However, Americans may be unaware that this reduction in obligations is based precisely on an article of the same agreement, Article 37. The article approved by the Security Council as an annex to Resolution 2231 reads: Should sanctions be reinstated in whole or in part, Iran will be so consider suspending all or part of its obligations under the JCPOA. Accordingly, Iran’s right to reduce its obligations under the agreement has been recognized and approved by the Security Council if the sanctions are reinstated. The same statement is also mentioned in Article 26 of the JCPOA. Hence, the image projected by some US officials regarding the violation of the JCPOA is basically unrealistic.
With the gradual and multi-step suspension of Iran’s nuclear obligations, a number of developments in the United States finally brought the Donald Trump administration to a controversial end and brought Joe Biden to power. Biden, who was himself the vice-president of the government that had reached the JCPOA with Iran, called for a return to the agreement. Soon, however, the Biden government showed that it was in no rush with this and that a return to its obligations under UN Security Council Resolution 2231 was essentially not a priority. As a result, Trump’s sanctions against Iran continue to this day.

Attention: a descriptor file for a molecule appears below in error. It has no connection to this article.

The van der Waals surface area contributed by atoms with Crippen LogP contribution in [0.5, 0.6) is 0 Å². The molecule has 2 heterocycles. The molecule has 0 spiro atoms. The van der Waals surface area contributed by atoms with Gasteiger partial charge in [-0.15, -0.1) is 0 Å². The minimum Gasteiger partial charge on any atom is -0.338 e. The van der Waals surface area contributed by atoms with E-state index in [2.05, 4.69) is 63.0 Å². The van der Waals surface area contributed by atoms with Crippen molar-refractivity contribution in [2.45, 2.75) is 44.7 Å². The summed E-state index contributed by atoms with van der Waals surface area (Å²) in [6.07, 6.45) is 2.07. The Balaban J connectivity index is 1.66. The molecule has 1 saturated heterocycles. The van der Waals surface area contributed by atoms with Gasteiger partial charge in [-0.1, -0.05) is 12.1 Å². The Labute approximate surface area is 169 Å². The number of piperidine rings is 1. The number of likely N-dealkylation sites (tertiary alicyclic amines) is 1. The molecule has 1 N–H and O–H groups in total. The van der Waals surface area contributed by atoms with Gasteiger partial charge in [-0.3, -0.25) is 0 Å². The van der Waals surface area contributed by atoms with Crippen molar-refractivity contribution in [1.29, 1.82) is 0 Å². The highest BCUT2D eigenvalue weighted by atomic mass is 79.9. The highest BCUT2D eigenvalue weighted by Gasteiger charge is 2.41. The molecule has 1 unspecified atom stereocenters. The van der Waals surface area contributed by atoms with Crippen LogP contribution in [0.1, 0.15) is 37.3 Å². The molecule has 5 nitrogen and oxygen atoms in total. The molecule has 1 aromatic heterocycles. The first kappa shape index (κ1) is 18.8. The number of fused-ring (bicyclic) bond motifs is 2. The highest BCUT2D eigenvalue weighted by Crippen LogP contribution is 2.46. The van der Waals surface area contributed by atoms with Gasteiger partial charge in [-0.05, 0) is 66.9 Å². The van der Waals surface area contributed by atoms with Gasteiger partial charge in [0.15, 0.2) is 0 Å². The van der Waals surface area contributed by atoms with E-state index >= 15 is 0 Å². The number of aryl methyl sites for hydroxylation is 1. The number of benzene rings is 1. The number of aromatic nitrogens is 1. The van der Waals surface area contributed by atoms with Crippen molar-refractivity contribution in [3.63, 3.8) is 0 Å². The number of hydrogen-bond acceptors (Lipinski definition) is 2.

Negotiations were held between Iran and the P4 + 1 (the remaining parties to the JCPOA) in the US presence to review the resumption of US membership in the agreement. The talks lasted six rounds but, in practice, did not result in a US return to the nuclear deal as Washington refused to lift any sanctions imposed on Iran or allow the country to review the lifting of the sanctions.
With the elections in Iran and the inauguration of the government of President Seyyed Ebrahim Raeisi, the Vienna talks were temporarily suspended and are to be resumed on November 29, 2021. But what approach would Iran use to enter these negotiations?
Iran has the right to be strict
It is almost clear that Iran’s main purpose in participating in the talks is to lift the illegal US sanctions that have caused the suffering of the Iranian people. The Iranian government feels it has a responsibility to act if there is a chance to lift the sanctions under fair conditions. On the other hand, Iran has repeatedly stressed that it is ready to return to its full obligations under the JCPOA as soon as other parties comply with their obligations and the lifting of the sanctions is reviewed.
However, Iran’s experience shows that it cannot negotiate with a lenient attitude towards the Americans. Washington slightly violated UN Security Council Resolution 2231, reinstated and expanded sanctions against Iran, and even blocked Iranians’ access to medicines and food. In addition, she carried out terrorist attacks against Iran and murdered the Iranian military commander on the soil of a third country. Of course, without reviewing and receiving the necessary guarantees, no agreement can be reached with a country that has such a history. Meanwhile, Republicans vow to break the agreement again if they take the helm of the US executive. Furthermore, given Biden’s poor performance and, in particular, the debacle of the US withdrawal from Afghanistan, the possibility of Trump’s return to power has become serious.
And the question is, if Western politicians wanted to decide in a similar situation, would they be open to a new deal and downsizing their nuclear programs with no guarantee? The answer to this question seems obvious.
(The views expressed in this article do not necessarily reflect those of Press TV.)